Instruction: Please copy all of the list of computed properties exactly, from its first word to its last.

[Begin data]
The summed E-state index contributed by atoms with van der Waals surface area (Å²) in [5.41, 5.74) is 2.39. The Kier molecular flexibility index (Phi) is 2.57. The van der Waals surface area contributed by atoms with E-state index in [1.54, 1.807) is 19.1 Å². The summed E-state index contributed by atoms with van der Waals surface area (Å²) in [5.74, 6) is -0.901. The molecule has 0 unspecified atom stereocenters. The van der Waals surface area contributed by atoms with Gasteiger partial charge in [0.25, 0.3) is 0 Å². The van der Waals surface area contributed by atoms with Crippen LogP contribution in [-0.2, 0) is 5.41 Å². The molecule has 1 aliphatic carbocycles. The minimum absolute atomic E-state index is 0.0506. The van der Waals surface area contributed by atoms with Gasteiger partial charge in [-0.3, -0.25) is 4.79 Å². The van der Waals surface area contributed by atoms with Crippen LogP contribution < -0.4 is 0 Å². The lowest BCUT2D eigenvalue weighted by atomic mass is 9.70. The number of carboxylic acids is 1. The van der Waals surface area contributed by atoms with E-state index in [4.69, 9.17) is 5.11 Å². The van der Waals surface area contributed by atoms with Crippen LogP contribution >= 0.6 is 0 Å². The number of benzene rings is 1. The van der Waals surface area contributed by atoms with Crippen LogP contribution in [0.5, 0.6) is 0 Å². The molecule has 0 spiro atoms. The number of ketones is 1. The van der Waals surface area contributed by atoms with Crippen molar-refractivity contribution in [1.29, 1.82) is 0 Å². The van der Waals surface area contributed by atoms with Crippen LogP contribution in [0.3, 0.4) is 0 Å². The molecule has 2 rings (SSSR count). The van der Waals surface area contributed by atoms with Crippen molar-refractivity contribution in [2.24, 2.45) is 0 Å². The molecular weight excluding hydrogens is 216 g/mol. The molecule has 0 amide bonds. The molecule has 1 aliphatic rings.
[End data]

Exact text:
The summed E-state index contributed by atoms with van der Waals surface area (Å²) in [5.41, 5.74) is 2.39. The Kier molecular flexibility index (Phi) is 2.57. The van der Waals surface area contributed by atoms with E-state index in [1.54, 1.807) is 19.1 Å². The summed E-state index contributed by atoms with van der Waals surface area (Å²) in [5.74, 6) is -0.901. The molecule has 0 unspecified atom stereocenters. The van der Waals surface area contributed by atoms with Gasteiger partial charge in [0.25, 0.3) is 0 Å². The van der Waals surface area contributed by atoms with Crippen LogP contribution in [-0.2, 0) is 5.41 Å². The molecule has 1 aliphatic carbocycles. The minimum absolute atomic E-state index is 0.0506. The van der Waals surface area contributed by atoms with Gasteiger partial charge in [-0.3, -0.25) is 4.79 Å². The van der Waals surface area contributed by atoms with Crippen LogP contribution < -0.4 is 0 Å². The lowest BCUT2D eigenvalue weighted by atomic mass is 9.70. The number of carboxylic acids is 1. The van der Waals surface area contributed by atoms with E-state index in [4.69, 9.17) is 5.11 Å². The van der Waals surface area contributed by atoms with Crippen LogP contribution >= 0.6 is 0 Å². The number of benzene rings is 1. The van der Waals surface area contributed by atoms with Crippen LogP contribution in [0.5, 0.6) is 0 Å². The molecule has 0 spiro atoms. The number of ketones is 1. The van der Waals surface area contributed by atoms with Crippen molar-refractivity contribution in [1.29, 1.82) is 0 Å². The van der Waals surface area contributed by atoms with Crippen LogP contribution in [0.3, 0.4) is 0 Å². The molecule has 2 rings (SSSR count). The van der Waals surface area contributed by atoms with Crippen molar-refractivity contribution in [2.24, 2.45) is 0 Å². The molecular weight excluding hydrogens is 216 g/mol. The molecule has 0 amide bonds. The molecule has 1 aliphatic rings.